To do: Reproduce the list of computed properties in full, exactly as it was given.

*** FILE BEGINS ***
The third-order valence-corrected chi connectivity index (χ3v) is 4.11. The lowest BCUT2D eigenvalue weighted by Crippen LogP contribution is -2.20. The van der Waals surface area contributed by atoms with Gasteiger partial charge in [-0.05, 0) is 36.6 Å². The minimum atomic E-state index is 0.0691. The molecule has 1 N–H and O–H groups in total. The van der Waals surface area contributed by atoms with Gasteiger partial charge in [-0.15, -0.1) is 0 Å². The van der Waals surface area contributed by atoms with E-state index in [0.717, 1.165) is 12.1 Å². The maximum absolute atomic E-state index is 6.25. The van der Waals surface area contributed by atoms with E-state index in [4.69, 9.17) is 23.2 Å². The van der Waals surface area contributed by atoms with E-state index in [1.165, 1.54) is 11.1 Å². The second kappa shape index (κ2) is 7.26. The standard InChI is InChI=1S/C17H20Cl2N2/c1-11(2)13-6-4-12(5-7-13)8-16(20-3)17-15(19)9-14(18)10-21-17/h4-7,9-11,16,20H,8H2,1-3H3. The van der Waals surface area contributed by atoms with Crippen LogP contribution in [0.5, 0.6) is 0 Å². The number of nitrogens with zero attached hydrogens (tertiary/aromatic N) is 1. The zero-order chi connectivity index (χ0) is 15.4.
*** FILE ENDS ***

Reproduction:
The third-order valence-corrected chi connectivity index (χ3v) is 4.11. The lowest BCUT2D eigenvalue weighted by Crippen LogP contribution is -2.20. The van der Waals surface area contributed by atoms with Gasteiger partial charge in [-0.05, 0) is 36.6 Å². The minimum atomic E-state index is 0.0691. The molecule has 1 N–H and O–H groups in total. The van der Waals surface area contributed by atoms with Gasteiger partial charge in [-0.15, -0.1) is 0 Å². The van der Waals surface area contributed by atoms with E-state index in [0.717, 1.165) is 12.1 Å². The maximum absolute atomic E-state index is 6.25. The van der Waals surface area contributed by atoms with E-state index in [4.69, 9.17) is 23.2 Å². The van der Waals surface area contributed by atoms with E-state index in [1.165, 1.54) is 11.1 Å². The second kappa shape index (κ2) is 7.26. The standard InChI is InChI=1S/C17H20Cl2N2/c1-11(2)13-6-4-12(5-7-13)8-16(20-3)17-15(19)9-14(18)10-21-17/h4-7,9-11,16,20H,8H2,1-3H3. The van der Waals surface area contributed by atoms with Crippen LogP contribution in [0.5, 0.6) is 0 Å². The number of nitrogens with zero attached hydrogens (tertiary/aromatic N) is 1. The zero-order chi connectivity index (χ0) is 15.4.